Laois Nationalist — Beatrice Pembroke Walsh – Tribute to a Life Well Lived

Late Beatrice Pembroke Walsh, RIP

By Charlie Kegan

BEATRICE Pembroke Walsh of Killeshin has lived her life to the fullest. She spread sunshine and joy wherever she went and, from her earliest moments, was determined to leave her mark on this world. For her family and many friends, she has achieved this and so much more, and despite being diagnosed with a terminal illness just over 12 months ago, Beatrice has insisted on living life to the fullest, no matter what. that life has in store for him.

Béatrice was unfortunately diagnosed with leiomyosarcoma (LMS), a rare and aggressive cancer. Despite that, she swore it wouldn’t define her life. Always the heart and soul of every gathering, Beatrice was determined to carry on with life as she had always lived it.

A proud woman from Kerry, Beatrice first arrived in Carlow as a student at IT Carlow (now South East Technical University) in the late 1980s, graduating in 1990, but returned in 1998 after her marriage to David Walsh, also a proud Kerryman, where the couple first lived in Beechwood Park, Pollerton before moving to Lower Rossmore, Killeshin in 2000, where she lived until her death on Tuesday 4 october.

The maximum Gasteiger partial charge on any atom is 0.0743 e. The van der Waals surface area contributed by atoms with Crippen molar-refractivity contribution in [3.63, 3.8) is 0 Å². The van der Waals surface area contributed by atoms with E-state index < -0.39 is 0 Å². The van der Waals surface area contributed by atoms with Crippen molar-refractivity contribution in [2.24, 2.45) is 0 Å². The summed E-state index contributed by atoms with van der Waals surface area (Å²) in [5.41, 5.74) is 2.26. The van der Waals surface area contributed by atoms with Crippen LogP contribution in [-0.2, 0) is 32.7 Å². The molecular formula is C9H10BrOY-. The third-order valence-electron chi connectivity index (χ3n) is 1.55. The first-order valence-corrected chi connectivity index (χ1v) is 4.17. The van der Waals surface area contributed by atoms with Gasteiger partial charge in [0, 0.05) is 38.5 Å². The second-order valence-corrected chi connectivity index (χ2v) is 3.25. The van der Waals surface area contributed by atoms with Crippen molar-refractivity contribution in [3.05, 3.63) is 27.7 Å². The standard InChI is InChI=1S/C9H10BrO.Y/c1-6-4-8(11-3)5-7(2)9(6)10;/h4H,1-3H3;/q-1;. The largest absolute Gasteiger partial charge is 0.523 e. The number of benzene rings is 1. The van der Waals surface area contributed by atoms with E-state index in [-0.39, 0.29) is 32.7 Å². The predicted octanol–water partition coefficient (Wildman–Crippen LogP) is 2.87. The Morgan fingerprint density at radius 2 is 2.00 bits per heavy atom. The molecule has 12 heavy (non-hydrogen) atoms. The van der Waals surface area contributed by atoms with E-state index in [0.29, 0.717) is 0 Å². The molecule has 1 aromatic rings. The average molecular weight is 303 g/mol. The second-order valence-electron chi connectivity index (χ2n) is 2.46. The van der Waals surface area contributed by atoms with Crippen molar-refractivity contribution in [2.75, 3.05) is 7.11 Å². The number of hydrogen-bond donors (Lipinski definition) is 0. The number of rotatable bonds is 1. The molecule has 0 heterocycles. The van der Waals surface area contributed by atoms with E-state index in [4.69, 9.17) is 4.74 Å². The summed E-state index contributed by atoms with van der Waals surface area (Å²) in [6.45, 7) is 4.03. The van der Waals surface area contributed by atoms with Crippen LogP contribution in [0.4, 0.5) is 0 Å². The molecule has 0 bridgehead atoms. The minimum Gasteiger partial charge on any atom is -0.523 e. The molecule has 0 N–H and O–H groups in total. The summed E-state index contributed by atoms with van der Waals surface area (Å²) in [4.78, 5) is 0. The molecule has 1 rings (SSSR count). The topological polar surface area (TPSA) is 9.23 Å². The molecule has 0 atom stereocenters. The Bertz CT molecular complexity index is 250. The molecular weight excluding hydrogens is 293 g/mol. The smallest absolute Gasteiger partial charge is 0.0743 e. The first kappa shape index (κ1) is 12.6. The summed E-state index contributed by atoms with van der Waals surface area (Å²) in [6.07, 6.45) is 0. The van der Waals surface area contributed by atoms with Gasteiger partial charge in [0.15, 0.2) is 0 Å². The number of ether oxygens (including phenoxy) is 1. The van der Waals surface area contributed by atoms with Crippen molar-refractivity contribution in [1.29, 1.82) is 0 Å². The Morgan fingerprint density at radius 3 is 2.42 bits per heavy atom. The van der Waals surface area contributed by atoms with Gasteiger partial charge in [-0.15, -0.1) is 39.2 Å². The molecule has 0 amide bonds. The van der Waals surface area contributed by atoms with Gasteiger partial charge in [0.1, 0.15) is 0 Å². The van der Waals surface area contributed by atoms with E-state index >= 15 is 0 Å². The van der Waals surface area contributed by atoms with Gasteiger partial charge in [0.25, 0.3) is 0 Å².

Daughter of Tom and Helen Pembroke, Beatrice was born March 14, 1969 and grew up in Castleisland in the loving embrace of her parents and older brother Brian. She had an incredibly happy childhood in Castleisland, where her father ran a drapery shop on the high street. Always outgoing, her love of people led her to spend many hours in the shop watching her father tend to customers. This fostered in Béatrice an entrepreneurial spirit and a permanent interest in others.

After her Leaving Certificate at Presentation Convent, Castleisland, Beatrice studied Industrial Product Design at IT Carlow. It was a natural choice for Beatrice – a fabulous artist, she won her first of many painting prizes in an adult art competition at the age of 11.

After completing college, Beatrice tenaciously pursued a hugely successful career as a graphic designer for two Kerry-based companies. After graduating, Beatrice first joined JJ Sheehy Designs in Tralee as a trainee graphic designer. She excelled at her job and carried out her duties with complete ownership and attracted the attention of many customers and suppliers.

She was then recruited by the CEO of Delpac Limited, an ambitious graphic design start-up based in Ballinskelligs, South Kerry. Beatrice moved to Cahersiveen and joined Delpac as a senior graphic designer.